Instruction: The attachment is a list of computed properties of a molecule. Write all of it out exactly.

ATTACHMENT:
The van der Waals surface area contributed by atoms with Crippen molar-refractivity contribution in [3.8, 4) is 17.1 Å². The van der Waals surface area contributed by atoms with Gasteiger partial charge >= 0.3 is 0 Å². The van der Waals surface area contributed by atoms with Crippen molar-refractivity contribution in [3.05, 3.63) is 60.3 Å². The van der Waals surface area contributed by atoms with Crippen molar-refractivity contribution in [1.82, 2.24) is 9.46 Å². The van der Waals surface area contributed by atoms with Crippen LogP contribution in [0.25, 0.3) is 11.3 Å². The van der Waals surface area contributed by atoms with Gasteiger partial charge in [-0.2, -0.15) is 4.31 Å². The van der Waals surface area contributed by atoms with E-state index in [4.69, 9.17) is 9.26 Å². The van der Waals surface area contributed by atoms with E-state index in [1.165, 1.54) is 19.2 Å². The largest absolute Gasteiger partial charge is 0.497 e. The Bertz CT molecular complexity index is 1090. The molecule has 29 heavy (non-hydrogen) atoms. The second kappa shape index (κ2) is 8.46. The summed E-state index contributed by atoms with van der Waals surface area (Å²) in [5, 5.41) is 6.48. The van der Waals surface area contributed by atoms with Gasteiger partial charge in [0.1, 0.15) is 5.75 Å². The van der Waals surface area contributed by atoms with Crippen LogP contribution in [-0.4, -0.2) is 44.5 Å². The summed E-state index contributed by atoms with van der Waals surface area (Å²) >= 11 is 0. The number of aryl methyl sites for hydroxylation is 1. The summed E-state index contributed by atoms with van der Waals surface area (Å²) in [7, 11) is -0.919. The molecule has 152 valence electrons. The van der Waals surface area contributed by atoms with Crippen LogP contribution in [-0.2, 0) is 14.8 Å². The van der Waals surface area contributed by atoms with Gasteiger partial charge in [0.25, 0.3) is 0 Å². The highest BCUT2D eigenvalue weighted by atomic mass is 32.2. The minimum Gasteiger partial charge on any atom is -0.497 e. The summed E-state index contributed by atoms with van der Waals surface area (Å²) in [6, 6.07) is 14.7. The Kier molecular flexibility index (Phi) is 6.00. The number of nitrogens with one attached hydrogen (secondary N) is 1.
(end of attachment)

The van der Waals surface area contributed by atoms with Crippen molar-refractivity contribution in [3.8, 4) is 17.1 Å². The van der Waals surface area contributed by atoms with Gasteiger partial charge >= 0.3 is 0 Å². The van der Waals surface area contributed by atoms with Crippen molar-refractivity contribution in [3.05, 3.63) is 60.3 Å². The van der Waals surface area contributed by atoms with Crippen molar-refractivity contribution in [1.82, 2.24) is 9.46 Å². The van der Waals surface area contributed by atoms with Crippen LogP contribution in [0.25, 0.3) is 11.3 Å². The van der Waals surface area contributed by atoms with Gasteiger partial charge in [-0.2, -0.15) is 4.31 Å². The van der Waals surface area contributed by atoms with E-state index in [4.69, 9.17) is 9.26 Å². The van der Waals surface area contributed by atoms with E-state index in [1.165, 1.54) is 19.2 Å². The largest absolute Gasteiger partial charge is 0.497 e. The Bertz CT molecular complexity index is 1090. The molecule has 29 heavy (non-hydrogen) atoms. The second kappa shape index (κ2) is 8.46. The summed E-state index contributed by atoms with van der Waals surface area (Å²) in [5, 5.41) is 6.48. The van der Waals surface area contributed by atoms with Gasteiger partial charge in [0.1, 0.15) is 5.75 Å². The van der Waals surface area contributed by atoms with Crippen LogP contribution in [-0.4, -0.2) is 44.5 Å². The summed E-state index contributed by atoms with van der Waals surface area (Å²) >= 11 is 0. The number of aryl methyl sites for hydroxylation is 1. The summed E-state index contributed by atoms with van der Waals surface area (Å²) in [7, 11) is -0.919. The molecule has 152 valence electrons. The van der Waals surface area contributed by atoms with Crippen LogP contribution in [-0.2, 0) is 14.8 Å². The van der Waals surface area contributed by atoms with Gasteiger partial charge in [0.25, 0.3) is 0 Å². The highest BCUT2D eigenvalue weighted by atomic mass is 32.2. The minimum Gasteiger partial charge on any atom is -0.497 e. The summed E-state index contributed by atoms with van der Waals surface area (Å²) in [6, 6.07) is 14.7. The Kier molecular flexibility index (Phi) is 6.00. The number of nitrogens with one attached hydrogen (secondary N) is 1.